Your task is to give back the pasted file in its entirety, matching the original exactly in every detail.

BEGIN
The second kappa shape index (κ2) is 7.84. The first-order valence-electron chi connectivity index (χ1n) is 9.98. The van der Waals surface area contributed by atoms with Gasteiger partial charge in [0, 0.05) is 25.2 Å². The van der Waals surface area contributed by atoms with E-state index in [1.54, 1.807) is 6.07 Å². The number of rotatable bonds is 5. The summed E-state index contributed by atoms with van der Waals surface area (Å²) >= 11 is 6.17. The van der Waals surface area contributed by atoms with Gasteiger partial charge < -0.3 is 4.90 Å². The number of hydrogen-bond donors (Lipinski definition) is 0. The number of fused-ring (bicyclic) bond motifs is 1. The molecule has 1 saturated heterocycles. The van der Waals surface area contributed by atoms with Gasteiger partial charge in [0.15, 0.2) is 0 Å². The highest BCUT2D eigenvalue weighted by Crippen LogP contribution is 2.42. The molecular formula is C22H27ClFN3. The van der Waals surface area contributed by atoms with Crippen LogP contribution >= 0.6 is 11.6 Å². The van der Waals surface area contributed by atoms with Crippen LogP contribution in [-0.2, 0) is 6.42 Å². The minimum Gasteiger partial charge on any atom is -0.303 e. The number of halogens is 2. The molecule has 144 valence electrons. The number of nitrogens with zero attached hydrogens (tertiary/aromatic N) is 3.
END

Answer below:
The second kappa shape index (κ2) is 7.84. The first-order valence-electron chi connectivity index (χ1n) is 9.98. The van der Waals surface area contributed by atoms with Gasteiger partial charge in [0, 0.05) is 25.2 Å². The van der Waals surface area contributed by atoms with E-state index in [1.54, 1.807) is 6.07 Å². The number of rotatable bonds is 5. The summed E-state index contributed by atoms with van der Waals surface area (Å²) >= 11 is 6.17. The van der Waals surface area contributed by atoms with Gasteiger partial charge < -0.3 is 4.90 Å². The number of hydrogen-bond donors (Lipinski definition) is 0. The number of fused-ring (bicyclic) bond motifs is 1. The molecule has 1 saturated heterocycles. The van der Waals surface area contributed by atoms with Gasteiger partial charge in [0.15, 0.2) is 0 Å². The highest BCUT2D eigenvalue weighted by Crippen LogP contribution is 2.42. The molecular formula is C22H27ClFN3. The van der Waals surface area contributed by atoms with Crippen LogP contribution >= 0.6 is 11.6 Å². The van der Waals surface area contributed by atoms with Crippen LogP contribution in [-0.2, 0) is 6.42 Å². The minimum Gasteiger partial charge on any atom is -0.303 e. The number of halogens is 2. The molecule has 144 valence electrons. The number of nitrogens with zero attached hydrogens (tertiary/aromatic N) is 3.